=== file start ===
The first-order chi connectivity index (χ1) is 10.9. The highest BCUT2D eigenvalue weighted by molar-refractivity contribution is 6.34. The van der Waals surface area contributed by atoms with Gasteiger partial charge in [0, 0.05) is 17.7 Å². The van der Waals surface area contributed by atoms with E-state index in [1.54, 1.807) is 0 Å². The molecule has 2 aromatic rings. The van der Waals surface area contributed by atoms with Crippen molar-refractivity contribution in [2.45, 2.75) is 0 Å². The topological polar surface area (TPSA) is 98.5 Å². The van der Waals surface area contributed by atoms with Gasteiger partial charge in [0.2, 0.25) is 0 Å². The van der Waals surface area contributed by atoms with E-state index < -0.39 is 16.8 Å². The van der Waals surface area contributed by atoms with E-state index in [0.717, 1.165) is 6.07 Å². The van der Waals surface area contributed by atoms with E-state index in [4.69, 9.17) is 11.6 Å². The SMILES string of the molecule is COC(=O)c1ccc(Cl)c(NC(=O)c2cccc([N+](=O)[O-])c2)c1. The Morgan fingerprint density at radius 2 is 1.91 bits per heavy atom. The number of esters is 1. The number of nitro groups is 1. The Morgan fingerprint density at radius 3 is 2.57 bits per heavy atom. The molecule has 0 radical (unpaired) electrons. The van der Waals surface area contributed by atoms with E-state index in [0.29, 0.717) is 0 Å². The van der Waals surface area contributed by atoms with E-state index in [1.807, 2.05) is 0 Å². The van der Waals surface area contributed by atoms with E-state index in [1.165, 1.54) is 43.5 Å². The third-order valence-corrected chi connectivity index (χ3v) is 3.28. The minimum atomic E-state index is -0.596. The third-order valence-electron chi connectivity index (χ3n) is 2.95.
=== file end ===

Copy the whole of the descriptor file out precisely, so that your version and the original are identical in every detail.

The first-order chi connectivity index (χ1) is 10.9. The highest BCUT2D eigenvalue weighted by molar-refractivity contribution is 6.34. The van der Waals surface area contributed by atoms with Gasteiger partial charge in [0, 0.05) is 17.7 Å². The van der Waals surface area contributed by atoms with E-state index in [1.54, 1.807) is 0 Å². The molecule has 2 aromatic rings. The van der Waals surface area contributed by atoms with Crippen molar-refractivity contribution in [2.45, 2.75) is 0 Å². The topological polar surface area (TPSA) is 98.5 Å². The van der Waals surface area contributed by atoms with Gasteiger partial charge in [0.2, 0.25) is 0 Å². The van der Waals surface area contributed by atoms with E-state index < -0.39 is 16.8 Å². The van der Waals surface area contributed by atoms with E-state index in [0.717, 1.165) is 6.07 Å². The van der Waals surface area contributed by atoms with E-state index in [4.69, 9.17) is 11.6 Å². The SMILES string of the molecule is COC(=O)c1ccc(Cl)c(NC(=O)c2cccc([N+](=O)[O-])c2)c1. The Morgan fingerprint density at radius 2 is 1.91 bits per heavy atom. The number of esters is 1. The number of nitro groups is 1. The Morgan fingerprint density at radius 3 is 2.57 bits per heavy atom. The molecule has 0 radical (unpaired) electrons. The van der Waals surface area contributed by atoms with E-state index in [0.29, 0.717) is 0 Å². The van der Waals surface area contributed by atoms with E-state index in [1.807, 2.05) is 0 Å². The van der Waals surface area contributed by atoms with E-state index in [1.165, 1.54) is 43.5 Å². The third-order valence-corrected chi connectivity index (χ3v) is 3.28. The minimum atomic E-state index is -0.596. The third-order valence-electron chi connectivity index (χ3n) is 2.95.